Translation:  We can’t communicate a clear objective because unlike in Canada and Japan, I can’t get those hawks to agree with my view of the appropriate “comprehensive framework.”  We will try to make our intentions as clear as possible, if we can ever agree on what they are.

[BTW, notice how in 2001 the BOJ promised to tighten policy as soon as inflation reached zero?  If you have deflation for years, and tighten the moment you hit zero (which was 2006) won’t you go right back into deflation?  The answer is yes.  So much for Paul Krugman’s theory that the BOJ is valiantly struggling to avoid deflation.]

What if more stimulus is needed, does the Fed have more ammo?

The issue at this stage is not whether we have the tools to help support economic activity and guard against disinflation. We do. As I will discuss next, the issue is instead whether, at any given juncture, the benefits of each tool, in terms of additional stimulus, outweigh the associated costs or risks of using the tool.

So Congress and the President are desperately looking for ways to boost demand, w/o ballooning the deficit.  The Fed has such tools, but sees no need to use them.  And what is the most likely tool?

A first option for providing additional monetary accommodation, if necessary, is to expand the Federal Reserve’s holdings of longer-term securities. As I noted earlier, the evidence suggests that the Fed’s earlier program of purchases was effective in bringing down term premiums and lowering the costs of borrowing in a number of private credit markets. I regard the program (which was significantly expanded in March 2009) as having made an important contribution to the economic stabilization and recovery that began in the spring of 2009. Likewise, the FOMC’s recent decision to stabilize the Federal Reserve’s securities holdings should promote financial conditions supportive of recovery.

I believe that additional purchases of longer-term securities, should the FOMC choose to undertake them, would be effective in further easing financial conditions. However, the expected benefits of additional stimulus from further expanding the Fed’s balance sheet would have to be weighed against potential risks and costs. One risk of further balance sheet expansion arises from the fact that, lacking much experience with this option, we do not have very precise knowledge of the quantitative effect of changes in our holdings on financial conditions. In particular, the impact of securities purchases may depend to some extent on the state of financial markets and the economy; for example, such purchases seem likely to have their largest effects during periods of economic and financial stress, when markets are less liquid and term premiums are unusually high. The possibility that securities purchases would be most effective at times when they are most needed can be viewed as a positive feature of this tool. However, uncertainty about the quantitative effect of securities purchases increases the difficulty of calibrating and communicating policy responses.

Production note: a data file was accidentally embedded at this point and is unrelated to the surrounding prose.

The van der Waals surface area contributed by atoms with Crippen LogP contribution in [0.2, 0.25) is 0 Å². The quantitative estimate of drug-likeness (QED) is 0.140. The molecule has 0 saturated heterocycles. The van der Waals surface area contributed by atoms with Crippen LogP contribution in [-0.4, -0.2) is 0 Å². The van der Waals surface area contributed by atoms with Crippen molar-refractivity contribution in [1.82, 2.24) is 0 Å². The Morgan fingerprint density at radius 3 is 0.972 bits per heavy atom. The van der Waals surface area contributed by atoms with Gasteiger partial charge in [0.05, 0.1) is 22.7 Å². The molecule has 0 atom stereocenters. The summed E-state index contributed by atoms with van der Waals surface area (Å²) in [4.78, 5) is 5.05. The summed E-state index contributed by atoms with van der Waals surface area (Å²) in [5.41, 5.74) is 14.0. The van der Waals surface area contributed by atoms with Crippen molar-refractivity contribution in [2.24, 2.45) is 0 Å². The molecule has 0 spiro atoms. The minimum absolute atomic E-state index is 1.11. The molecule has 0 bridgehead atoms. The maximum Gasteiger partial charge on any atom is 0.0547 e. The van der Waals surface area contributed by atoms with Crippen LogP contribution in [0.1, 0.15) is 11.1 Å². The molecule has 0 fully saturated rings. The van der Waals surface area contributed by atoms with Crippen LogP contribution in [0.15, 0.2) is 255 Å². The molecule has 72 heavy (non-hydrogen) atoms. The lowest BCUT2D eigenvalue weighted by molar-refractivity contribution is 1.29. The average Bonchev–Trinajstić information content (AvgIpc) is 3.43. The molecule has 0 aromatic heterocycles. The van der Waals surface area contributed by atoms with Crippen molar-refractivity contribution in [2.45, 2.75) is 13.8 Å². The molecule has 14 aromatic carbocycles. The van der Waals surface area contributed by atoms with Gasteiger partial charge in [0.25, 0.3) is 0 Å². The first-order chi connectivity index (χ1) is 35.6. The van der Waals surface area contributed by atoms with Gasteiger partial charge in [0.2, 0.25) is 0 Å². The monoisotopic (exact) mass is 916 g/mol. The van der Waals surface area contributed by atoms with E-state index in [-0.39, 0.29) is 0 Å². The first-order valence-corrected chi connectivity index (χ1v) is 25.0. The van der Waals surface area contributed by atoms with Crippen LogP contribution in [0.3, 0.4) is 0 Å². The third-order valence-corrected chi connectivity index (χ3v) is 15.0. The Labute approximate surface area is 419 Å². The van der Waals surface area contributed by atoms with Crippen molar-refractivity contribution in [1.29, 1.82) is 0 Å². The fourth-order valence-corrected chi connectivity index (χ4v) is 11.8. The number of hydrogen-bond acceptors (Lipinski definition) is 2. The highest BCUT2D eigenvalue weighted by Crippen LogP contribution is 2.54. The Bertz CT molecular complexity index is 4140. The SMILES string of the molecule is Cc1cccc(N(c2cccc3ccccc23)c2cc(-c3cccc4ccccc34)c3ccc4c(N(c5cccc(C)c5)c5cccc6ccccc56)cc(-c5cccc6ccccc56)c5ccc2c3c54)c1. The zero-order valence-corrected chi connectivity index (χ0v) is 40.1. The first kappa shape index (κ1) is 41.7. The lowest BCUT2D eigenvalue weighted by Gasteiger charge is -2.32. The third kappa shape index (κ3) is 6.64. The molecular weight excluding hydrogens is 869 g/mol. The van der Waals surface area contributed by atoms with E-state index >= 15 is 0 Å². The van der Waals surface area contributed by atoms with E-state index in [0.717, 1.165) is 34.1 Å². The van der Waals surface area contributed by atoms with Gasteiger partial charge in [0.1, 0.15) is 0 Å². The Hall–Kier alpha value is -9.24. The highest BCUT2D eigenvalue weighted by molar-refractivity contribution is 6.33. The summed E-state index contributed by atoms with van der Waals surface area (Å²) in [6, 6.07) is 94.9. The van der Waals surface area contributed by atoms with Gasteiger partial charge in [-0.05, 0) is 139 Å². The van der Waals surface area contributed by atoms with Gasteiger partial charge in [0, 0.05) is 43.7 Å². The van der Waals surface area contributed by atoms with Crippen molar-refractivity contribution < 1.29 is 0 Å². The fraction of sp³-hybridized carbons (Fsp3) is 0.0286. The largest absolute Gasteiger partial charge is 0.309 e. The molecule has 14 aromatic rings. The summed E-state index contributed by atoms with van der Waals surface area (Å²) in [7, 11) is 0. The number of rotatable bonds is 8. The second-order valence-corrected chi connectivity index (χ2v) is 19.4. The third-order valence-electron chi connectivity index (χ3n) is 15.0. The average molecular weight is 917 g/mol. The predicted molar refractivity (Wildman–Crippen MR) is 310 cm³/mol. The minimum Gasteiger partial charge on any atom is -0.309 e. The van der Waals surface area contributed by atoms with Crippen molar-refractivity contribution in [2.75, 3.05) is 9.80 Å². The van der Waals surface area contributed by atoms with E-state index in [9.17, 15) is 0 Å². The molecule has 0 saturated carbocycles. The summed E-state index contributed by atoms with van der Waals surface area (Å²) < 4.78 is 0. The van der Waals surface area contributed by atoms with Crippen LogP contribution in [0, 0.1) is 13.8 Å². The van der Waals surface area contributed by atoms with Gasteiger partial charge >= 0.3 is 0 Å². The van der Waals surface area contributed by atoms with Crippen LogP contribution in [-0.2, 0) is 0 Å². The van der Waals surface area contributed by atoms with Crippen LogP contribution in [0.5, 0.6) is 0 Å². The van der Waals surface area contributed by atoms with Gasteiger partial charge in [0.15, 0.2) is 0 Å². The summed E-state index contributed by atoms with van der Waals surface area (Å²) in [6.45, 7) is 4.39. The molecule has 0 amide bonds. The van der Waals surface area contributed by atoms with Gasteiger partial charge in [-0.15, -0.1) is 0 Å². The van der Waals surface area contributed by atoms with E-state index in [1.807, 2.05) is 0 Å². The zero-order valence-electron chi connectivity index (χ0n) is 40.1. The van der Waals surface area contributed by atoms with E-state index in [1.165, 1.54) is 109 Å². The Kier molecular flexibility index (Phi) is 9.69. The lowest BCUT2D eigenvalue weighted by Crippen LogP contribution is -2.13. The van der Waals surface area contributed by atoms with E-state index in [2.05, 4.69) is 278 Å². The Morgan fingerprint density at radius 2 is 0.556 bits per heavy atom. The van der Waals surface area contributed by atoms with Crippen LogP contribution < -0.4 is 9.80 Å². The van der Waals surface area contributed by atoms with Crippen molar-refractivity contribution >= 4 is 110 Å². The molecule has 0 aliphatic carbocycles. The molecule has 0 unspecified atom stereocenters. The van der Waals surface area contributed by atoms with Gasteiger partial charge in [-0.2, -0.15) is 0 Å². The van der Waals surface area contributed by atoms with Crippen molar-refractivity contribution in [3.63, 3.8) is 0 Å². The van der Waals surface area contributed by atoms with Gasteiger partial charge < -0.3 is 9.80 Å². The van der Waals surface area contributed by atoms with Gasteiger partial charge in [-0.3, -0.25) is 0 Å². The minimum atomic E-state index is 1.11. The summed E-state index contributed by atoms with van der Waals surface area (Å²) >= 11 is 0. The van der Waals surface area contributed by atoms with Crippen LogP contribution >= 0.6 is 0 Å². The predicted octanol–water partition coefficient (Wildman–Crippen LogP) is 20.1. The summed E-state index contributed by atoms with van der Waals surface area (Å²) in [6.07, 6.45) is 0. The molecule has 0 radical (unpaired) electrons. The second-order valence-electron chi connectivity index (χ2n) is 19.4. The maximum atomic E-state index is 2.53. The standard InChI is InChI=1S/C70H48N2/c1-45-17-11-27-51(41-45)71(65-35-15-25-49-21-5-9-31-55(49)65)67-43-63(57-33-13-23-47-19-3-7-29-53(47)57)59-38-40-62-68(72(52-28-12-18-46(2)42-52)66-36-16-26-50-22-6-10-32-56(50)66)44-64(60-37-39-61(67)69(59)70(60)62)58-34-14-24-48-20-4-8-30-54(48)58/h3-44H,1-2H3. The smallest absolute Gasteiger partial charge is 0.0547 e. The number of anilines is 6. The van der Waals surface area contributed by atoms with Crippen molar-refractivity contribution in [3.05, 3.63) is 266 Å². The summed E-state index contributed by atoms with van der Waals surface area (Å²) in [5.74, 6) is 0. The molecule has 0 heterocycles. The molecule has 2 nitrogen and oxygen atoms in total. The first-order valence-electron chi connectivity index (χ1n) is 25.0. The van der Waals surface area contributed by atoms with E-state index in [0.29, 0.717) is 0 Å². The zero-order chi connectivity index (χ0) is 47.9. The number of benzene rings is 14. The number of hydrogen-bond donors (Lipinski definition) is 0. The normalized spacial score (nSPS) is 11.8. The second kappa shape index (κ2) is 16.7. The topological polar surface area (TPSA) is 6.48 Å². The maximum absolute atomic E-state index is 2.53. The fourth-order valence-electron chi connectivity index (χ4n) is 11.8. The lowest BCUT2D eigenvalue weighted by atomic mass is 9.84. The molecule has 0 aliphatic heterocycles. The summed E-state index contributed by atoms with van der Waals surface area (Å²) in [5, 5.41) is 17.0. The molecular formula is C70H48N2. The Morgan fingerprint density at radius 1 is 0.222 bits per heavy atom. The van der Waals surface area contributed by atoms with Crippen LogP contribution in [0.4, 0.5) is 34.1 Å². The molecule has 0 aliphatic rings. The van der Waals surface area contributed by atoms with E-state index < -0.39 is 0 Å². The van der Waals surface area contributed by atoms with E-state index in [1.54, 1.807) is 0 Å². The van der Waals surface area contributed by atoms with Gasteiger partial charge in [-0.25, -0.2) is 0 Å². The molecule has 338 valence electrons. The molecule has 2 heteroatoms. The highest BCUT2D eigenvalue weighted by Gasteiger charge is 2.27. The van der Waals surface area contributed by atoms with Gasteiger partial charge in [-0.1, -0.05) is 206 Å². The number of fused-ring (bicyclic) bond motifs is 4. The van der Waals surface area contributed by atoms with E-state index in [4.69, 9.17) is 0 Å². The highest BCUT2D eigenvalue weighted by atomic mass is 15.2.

Another concern associated with additional securities purchases is that substantial further expansions of the balance sheet could reduce public confidence in the Fed’s ability to execute a smooth exit from its accommodative policies at the appropriate time. Even if unjustified, such a reduction in confidence might lead to an undesired increase in inflation expectations. (Of course, if inflation expectations were too low, or even negative, an increase in inflation expectations could become a benefit.) To mitigate this concern, the Federal Reserve has expended considerable effort in developing a suite of tools to ensure that the exit from highly accommodative policies can be smoothly accomplished when appropriate, and FOMC participants have spoken publicly about these tools on numerous occasions. Indeed, by providing maximum clarity to the public about the methods by which the FOMC will exit its highly accommodative policy stance–and thereby helping to anchor inflation expectations–the Committee increases its own flexibility to use securities purchases to provide additional accommodation, should conditions warrant.

Translation:  It worked last time (March 2009), there are a few minor problems, but we have addressed those problems.  He mentions other ideas like better communication and lower IOR, but you get the impression that he is much less enthusiastic about those ideas.  My guess is that he would only do a comprehensive stimulus with all three tools if things got really bad.  Actually things are really bad; I mean  if things got really, really bad.  If 3rd quarter NGDP growth comes in around 3% or lower, look for more QE in the fall (when the three new members are seated.)  BTW, I am less confident than Bernanke that QE worked last time.  But it is definitely better than nothing.

About Scott Sumner 491 Articles

Affiliation: Bentley University

Scott Sumner has taught economics at Bentley University for the past 27 years.

He earned a BA in economics at Wisconsin and a PhD at University of Chicago.

Professor Sumner's current research topics include monetary policy targets and the Great Depression. His areas of interest are macroeconomics, monetary theory and policy, and history of economic thought.

Professor Sumner has published articles in the Journal of Political Economy, the Journal of Money, Credit and Banking, and the Bulletin of Economic Research.

Visit: TheMoneyIllusion

Be the first to comment

Leave a Reply

Your email address will not be published.


*